In 2008 Iceland suffered a severe economic meltdown and became bankrupt, it opted not to take loans to bail out the corporations that caused the debt crisis and with cooperation of the people and social media they are back on top..........
REYKJAVIK, Iceland — While visiting Iceland for an online marketing conference last week, I found myself in the president of Iceland’s living room, scratching my head at how welcoming and eager he was to talk about the country’s use of social media and technology to rebuild the nation.
The fact that Ólafur Ragnar Grímsson — who has been running the country for 16 years and just announced last week that he will be campaigning once again for re-election — invites strangers into his own home is not all that surprising, when you consider the way he runs the country.
Sure, it’s highly rare for someone in his position to open his door to people he doesn’t know, but this is precisely the way he approaches government in this tiny, snowy country in the middle of the Atlantic Ocean.
“Iceland is a society based on the principle that everyone is a friend until proven otherwise,” Grímsson tells me. “Unfortunately, most societies are going in the opposite direction, assuming that everyone is a potential threat. That is a dangerous route to take because you fundamentally destroy the democratic nature of human encounters. That’s not how we approach things in Iceland.”
The country is currently undergoing a resurgence since its economic meltdown in 2008. Iceland opted not to bail out the businesses that were partly responsible for the country’s crisis, and has since created a new constitution to move ahead.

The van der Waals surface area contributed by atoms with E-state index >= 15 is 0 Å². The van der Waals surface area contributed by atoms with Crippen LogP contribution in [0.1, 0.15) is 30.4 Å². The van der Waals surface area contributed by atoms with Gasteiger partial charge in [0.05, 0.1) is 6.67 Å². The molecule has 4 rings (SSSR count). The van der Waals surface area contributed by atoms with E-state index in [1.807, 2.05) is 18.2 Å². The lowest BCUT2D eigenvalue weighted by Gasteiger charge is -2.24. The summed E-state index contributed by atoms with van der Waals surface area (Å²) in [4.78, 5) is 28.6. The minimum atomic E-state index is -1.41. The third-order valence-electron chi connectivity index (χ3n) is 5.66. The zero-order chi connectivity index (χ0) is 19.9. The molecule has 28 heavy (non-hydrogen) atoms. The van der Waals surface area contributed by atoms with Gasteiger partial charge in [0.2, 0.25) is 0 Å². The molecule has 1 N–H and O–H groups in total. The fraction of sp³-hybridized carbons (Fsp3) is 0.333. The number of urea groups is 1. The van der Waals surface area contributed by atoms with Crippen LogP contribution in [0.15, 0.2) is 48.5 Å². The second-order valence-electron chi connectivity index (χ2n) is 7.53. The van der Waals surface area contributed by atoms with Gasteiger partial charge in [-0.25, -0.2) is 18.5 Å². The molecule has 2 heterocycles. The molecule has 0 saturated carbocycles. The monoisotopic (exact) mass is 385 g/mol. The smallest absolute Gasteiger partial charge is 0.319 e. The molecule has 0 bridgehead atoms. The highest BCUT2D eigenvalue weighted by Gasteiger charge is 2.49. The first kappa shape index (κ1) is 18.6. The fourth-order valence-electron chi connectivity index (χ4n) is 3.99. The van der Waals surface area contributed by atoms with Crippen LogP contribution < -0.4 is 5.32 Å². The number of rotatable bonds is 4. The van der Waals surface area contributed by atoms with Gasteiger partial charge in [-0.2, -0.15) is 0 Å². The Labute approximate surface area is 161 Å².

I made my way to his home, a series of beautiful white buildings on the water outside the capitol of Reykjavik. The taxi driver mentioned he met Grímsson once at an art event. Not to mention, the founder of Nordiac eMarketing Kristján M. Hauksson — who ran the 2012 Reykjavik Internet Marketing Conference — said he used to go to the same gym as the president. (Grímsson even gave the keynote at the conference the following day).
The president of Iceland’s accessibility is unique, as is his approach to embracing the Internet and modern technology to help boost the economy. In addition to the country’s quirky Tumblr blog (Iceland Wants to Be Your Friend), its Twitter account and its Facebook presence, Iceland has gone out of its way to spread awareness about the nation and increase tourism.
Its 2011 “Inspired by Iceland” campaign encouraged citizens to take travelers on tours throughout the country. Even the president participated, inviting tourists into his home for pancakes with whipped cream and rhubarb jam.
Overall, the Internet has played a big role in modern day Iceland. The government recently asked citizens to post online comments and feedback about what they thought of its new constitution proposal. And although the president actually said he wouldn’t be running for re-election earlier this year, he changed his mind after Icelanders gathered thousands of signatures online as a part of an effort to keep him in office.
But this begs the question: Is all of this possible because the country only boasts 300,000 residents, or could this let’s-all-work-together mantra work elsewhere?
“To some extent, the size of Iceland allows this happen,” says Grímsson, leaning back in his chair. “However, there are smaller communities in bigger countries that can look at Iceland as a model.”
Although some believe the president’s accessibility could be a risk to his safety, he says it’s a far greater risk not to build trust and relationships with his people.
“Many say that there should be more barriers up for a president when interacting with citizens and that they could even get killed, but this contradicts the way we want to live our lives,” he says. “There is a risk to giving a teenager a driver’s license, but we accept that risk and let them drive anyway.”
Iceland’s progressiveness in embracing modern technology is astounding. In fact, Iceland’s 2011 Constitutional Council crowdsourced its constitution, turning to social media sites to make the process transparent and to collect input from the public.
SEE ALSO: Iceland Unveils Crowdsourced Constitution